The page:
Slovakian photographer Mária Švarbová creates hauntingly still images of women in Socialist Era public swimming pools. Early on, her photographic work moved from traditional portraits to capture wider topics, generating works with unmistakably characteristic atmosphere. Addressing the loneliness and isolation of contemporary life, her work manages to be both non-sentimental and emotionally powerful. Cool stillness, striking color palette and unspoken tension of Maria’s artwork led to international recognition, including photographs published in The Guardian, or displayed on the famous Taiwanese landmark, 101 skyscraper. Mária Švarbová was born in 1988 in Slovakia. She studied conservation – restoration and archeology, however since 2010 she has been dedicated to photography as her main tool of artistic expression. She lives and works in Bratislava, Slovakia.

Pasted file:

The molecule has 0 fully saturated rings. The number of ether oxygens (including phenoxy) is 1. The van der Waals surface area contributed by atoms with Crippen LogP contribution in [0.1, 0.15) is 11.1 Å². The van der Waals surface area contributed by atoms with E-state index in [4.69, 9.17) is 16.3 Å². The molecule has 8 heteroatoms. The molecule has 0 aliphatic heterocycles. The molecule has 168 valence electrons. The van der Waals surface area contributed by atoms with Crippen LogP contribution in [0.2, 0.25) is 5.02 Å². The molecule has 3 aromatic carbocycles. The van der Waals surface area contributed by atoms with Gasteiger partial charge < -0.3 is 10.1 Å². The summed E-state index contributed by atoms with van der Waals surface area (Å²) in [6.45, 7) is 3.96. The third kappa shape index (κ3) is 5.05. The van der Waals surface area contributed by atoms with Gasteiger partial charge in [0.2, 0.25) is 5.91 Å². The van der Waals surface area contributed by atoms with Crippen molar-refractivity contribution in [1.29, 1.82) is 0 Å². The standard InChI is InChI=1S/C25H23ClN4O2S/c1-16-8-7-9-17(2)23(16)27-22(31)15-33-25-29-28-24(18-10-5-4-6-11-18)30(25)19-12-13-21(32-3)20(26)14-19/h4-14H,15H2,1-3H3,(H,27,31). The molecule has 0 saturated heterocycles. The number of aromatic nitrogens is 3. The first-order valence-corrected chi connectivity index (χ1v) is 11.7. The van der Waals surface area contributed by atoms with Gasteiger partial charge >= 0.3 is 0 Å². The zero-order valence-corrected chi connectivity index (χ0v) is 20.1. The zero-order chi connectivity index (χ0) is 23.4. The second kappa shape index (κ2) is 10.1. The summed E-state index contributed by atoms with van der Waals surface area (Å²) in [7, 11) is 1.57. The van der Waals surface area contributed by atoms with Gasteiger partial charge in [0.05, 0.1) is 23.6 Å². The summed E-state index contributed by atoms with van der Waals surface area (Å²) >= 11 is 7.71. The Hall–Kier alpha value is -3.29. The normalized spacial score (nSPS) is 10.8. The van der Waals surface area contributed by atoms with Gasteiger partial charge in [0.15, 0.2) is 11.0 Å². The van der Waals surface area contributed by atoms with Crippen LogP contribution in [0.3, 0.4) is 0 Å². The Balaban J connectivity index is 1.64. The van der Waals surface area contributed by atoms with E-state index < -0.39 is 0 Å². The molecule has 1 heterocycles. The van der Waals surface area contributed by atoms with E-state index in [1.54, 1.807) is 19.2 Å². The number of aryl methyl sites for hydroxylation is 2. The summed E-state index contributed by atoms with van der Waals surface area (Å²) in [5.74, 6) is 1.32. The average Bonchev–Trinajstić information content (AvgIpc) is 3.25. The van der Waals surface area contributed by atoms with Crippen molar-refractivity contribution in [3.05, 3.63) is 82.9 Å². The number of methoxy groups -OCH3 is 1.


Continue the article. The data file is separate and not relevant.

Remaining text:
In the Swimming Pool is Maria’s largest series yet, originating in 2014 and continuing to develop to date. Sparked by a hunt for interesting location, her fascination with the space of public swimming pools contributed to developing her visual style. Sterile, geometric beauty of old pools set the tone for these photographs. Each of them pictures a different pool, usually built in the Socialist Era, in various locations in Slovakia. There is almost cinematographic quality to the highly controlled sceneries that Maria captures. The figures are mid-movement, but there is no joyful playfulness to them. Frozen in the composition, the swimmers are as smooth and cold as the pools tiles. The colours softly vibrate in a dream-like atmosphere. Despite the retro setting, the pictures somehow evoke a futuristic feeling as well, as if they were taken somewhere completely alien. There is no disturbing emotion, there is no individuality in their stillness. The artificial detachment, created by Maria’s visual vision, allows unique visual pleasure, unattainable in real life.

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